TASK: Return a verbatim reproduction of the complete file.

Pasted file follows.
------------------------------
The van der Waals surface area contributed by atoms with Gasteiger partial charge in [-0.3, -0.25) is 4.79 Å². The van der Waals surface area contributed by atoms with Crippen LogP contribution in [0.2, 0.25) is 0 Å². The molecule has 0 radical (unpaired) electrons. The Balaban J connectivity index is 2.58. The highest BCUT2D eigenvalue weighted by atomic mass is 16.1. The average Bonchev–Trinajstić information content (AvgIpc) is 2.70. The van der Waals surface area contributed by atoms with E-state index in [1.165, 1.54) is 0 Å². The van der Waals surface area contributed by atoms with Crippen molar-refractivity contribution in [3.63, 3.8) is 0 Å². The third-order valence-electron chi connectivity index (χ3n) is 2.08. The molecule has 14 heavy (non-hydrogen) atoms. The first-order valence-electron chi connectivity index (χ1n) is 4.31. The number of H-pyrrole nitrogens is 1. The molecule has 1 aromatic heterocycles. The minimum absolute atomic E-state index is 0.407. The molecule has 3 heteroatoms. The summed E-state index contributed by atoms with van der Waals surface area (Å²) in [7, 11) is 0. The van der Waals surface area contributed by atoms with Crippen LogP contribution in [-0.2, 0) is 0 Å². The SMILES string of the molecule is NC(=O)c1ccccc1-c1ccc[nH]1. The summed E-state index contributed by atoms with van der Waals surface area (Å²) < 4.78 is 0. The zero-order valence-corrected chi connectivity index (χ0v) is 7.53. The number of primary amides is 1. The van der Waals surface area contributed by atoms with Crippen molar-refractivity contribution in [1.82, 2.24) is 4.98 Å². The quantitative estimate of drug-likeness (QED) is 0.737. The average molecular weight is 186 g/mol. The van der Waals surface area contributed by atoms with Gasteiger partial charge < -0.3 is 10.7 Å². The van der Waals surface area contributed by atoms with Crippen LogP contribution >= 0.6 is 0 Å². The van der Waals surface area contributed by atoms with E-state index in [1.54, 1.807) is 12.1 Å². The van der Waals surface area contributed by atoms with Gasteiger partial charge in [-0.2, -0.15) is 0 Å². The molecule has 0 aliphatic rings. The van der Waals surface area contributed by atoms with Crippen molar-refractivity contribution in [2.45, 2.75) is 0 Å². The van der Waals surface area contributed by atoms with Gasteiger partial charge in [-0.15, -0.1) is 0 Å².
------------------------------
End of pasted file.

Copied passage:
The van der Waals surface area contributed by atoms with Gasteiger partial charge in [-0.3, -0.25) is 4.79 Å². The van der Waals surface area contributed by atoms with Crippen LogP contribution in [0.2, 0.25) is 0 Å². The molecule has 0 radical (unpaired) electrons. The Balaban J connectivity index is 2.58. The highest BCUT2D eigenvalue weighted by atomic mass is 16.1. The average Bonchev–Trinajstić information content (AvgIpc) is 2.70. The van der Waals surface area contributed by atoms with E-state index in [1.165, 1.54) is 0 Å². The van der Waals surface area contributed by atoms with Crippen molar-refractivity contribution in [3.63, 3.8) is 0 Å². The third-order valence-electron chi connectivity index (χ3n) is 2.08. The molecule has 14 heavy (non-hydrogen) atoms. The first-order valence-electron chi connectivity index (χ1n) is 4.31. The number of H-pyrrole nitrogens is 1. The molecule has 1 aromatic heterocycles. The minimum absolute atomic E-state index is 0.407. The molecule has 3 heteroatoms. The summed E-state index contributed by atoms with van der Waals surface area (Å²) in [7, 11) is 0. The van der Waals surface area contributed by atoms with Crippen LogP contribution in [-0.2, 0) is 0 Å². The SMILES string of the molecule is NC(=O)c1ccccc1-c1ccc[nH]1. The summed E-state index contributed by atoms with van der Waals surface area (Å²) < 4.78 is 0. The zero-order valence-corrected chi connectivity index (χ0v) is 7.53. The number of primary amides is 1. The van der Waals surface area contributed by atoms with Crippen molar-refractivity contribution in [1.82, 2.24) is 4.98 Å². The quantitative estimate of drug-likeness (QED) is 0.737. The average molecular weight is 186 g/mol. The van der Waals surface area contributed by atoms with Gasteiger partial charge < -0.3 is 10.7 Å². The van der Waals surface area contributed by atoms with Crippen LogP contribution >= 0.6 is 0 Å². The van der Waals surface area contributed by atoms with E-state index in [1.54, 1.807) is 12.1 Å². The van der Waals surface area contributed by atoms with Gasteiger partial charge in [-0.2, -0.15) is 0 Å². The molecule has 0 aliphatic rings. The van der Waals surface area contributed by atoms with Crippen molar-refractivity contribution in [2.45, 2.75) is 0 Å². The van der Waals surface area contributed by atoms with Gasteiger partial charge in [-0.15, -0.1) is 0 Å².